Research Article

EPHX1 Tyr113His and His139Arg polymorphisms in esophageal cancer risk: a meta-analysis

Published: January 28, 2014
Genet. Mol. Res. 13 (1) : 649-659 DOI: 10.4238/2014.January.28.10

Abstract

Microsomal epoxide hydrolase 1 (EPHX1) is an important biological phase II metabolic enzyme that is extensively involved in the metabolism of diverse environmental carcinogens such as polycyclic aromatic hydrocarbons and heterocyclic amines. Many articles have reported the association between EPHX1 (Tyr113His and His139Arg) polymorphisms and esophageal cancer risk, but the results are controversial. This study aimed to identify the association between EPHX1 (Tyr113His and His139Arg) polymorphisms and esophageal cancer risk by meta-analysis. The odds ratio (OR) with 95% confidence interval (95%CI) was used to evaluate the strength of the associations. Heterogeneity was estimated by the chi-square-based Q-statistic test and the P value. Meanwhile, the random-effect or fixed-effect model was used according to the between-study heterogeneity. Begg’s funnel plot and the Egger test were performed to assess the publication bias of articles. Finally, 8 case-control studies involving 1158 cases and 1868 controls for the Tyr113His polymorphism and 7 case-control studies involving 901 cases and 1615 controls for the His139Arg polymorphism were included in this meta-analysis. Meta-analysis showed that the Tyr113His polymorphism was a stronger power trend towards risk for esophageal cancer using a recessive model (CC versus CT+TT, OR = 1.204, 95%CI = 1.001-1.450, P = 0.049). However, no significant associated risk was found between the His139Arg polymorphism and esophageal cancer. These findings suggest that the Tyr113His polymorphism might be a stronger power trend towards risk for esophageal cancer. However, no evidence was found for the association between the EPHX1 His139Arg polymorphism and esophageal cancer risk.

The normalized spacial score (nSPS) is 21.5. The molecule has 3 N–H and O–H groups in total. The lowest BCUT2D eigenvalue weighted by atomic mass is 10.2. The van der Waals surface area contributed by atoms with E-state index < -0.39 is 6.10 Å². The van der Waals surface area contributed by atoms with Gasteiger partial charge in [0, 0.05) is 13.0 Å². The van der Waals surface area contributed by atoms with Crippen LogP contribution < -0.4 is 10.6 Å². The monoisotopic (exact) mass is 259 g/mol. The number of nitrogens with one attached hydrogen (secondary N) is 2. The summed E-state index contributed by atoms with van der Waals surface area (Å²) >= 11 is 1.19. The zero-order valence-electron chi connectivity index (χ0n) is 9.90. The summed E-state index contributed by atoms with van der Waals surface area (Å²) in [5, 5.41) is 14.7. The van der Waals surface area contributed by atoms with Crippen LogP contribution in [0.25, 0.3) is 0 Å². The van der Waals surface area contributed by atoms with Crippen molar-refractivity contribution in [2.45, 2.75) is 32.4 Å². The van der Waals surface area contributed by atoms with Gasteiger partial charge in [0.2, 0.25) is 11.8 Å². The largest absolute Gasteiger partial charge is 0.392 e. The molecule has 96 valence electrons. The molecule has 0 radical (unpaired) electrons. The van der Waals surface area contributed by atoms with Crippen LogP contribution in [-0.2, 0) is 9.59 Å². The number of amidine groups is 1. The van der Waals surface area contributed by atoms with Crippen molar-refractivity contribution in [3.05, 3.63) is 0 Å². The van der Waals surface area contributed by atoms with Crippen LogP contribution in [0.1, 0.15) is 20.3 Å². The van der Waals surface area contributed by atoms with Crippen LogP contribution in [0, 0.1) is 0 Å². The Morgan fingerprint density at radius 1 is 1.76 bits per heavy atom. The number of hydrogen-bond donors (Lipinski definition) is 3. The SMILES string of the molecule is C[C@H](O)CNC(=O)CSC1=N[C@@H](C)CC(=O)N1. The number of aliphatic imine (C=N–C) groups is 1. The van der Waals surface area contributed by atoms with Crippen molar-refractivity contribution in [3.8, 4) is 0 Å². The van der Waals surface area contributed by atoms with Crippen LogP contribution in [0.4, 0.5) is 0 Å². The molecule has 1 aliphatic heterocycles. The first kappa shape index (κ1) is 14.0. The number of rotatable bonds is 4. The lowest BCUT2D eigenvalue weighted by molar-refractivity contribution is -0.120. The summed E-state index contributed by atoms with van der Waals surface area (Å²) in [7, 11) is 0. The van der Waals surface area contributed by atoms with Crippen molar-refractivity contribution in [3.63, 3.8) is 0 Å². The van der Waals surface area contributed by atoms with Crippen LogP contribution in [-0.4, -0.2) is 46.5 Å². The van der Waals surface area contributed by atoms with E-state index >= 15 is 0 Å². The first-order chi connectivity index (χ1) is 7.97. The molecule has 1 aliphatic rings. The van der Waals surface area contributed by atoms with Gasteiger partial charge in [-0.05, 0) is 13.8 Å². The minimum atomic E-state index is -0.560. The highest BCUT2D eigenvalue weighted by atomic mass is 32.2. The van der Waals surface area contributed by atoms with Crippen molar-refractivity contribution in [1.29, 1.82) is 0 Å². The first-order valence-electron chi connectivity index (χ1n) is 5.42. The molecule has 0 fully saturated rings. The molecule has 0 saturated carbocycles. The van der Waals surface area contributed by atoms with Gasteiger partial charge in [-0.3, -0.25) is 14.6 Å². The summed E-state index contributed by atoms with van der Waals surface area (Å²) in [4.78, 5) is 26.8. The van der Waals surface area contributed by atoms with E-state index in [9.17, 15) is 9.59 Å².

Microsomal epoxide hydrolase 1 (EPHX1) is an important biological phase II metabolic enzyme that is extensively involved in the metabolism of diverse environmental carcinogens such as polycyclic aromatic hydrocarbons and heterocyclic amines. Many articles have reported the association between EPHX1 (Tyr113His and His139Arg) polymorphisms and esophageal cancer risk, but the results are controversial. This study aimed to identify the association between EPHX1 (Tyr113His and His139Arg) polymorphisms and esophageal cancer risk by meta-analysis. The odds ratio (OR) with 95% confidence interval (95%CI) was used to evaluate the strength of the associations. Heterogeneity was estimated by the chi-square-based Q-statistic test and the P value. Meanwhile, the random-effect or fixed-effect model was used according to the between-study heterogeneity. Begg’s funnel plot and the Egger test were performed to assess the publication bias of articles. Finally, 8 case-control studies involving 1158 cases and 1868 controls for the Tyr113His polymorphism and 7 case-control studies involving 901 cases and 1615 controls for the His139Arg polymorphism were included in this meta-analysis. Meta-analysis showed that the Tyr113His polymorphism was a stronger power trend towards risk for esophageal cancer using a recessive model (CC versus CT+TT, OR = 1.204, 95%CI = 1.001-1.450, P = 0.049). However, no significant associated risk was found between the His139Arg polymorphism and esophageal cancer. These findings suggest that the Tyr113His polymorphism might be a stronger power trend towards risk for esophageal cancer. However, no evidence was found for the association between the EPHX1 His139Arg polymorphism and esophageal cancer risk.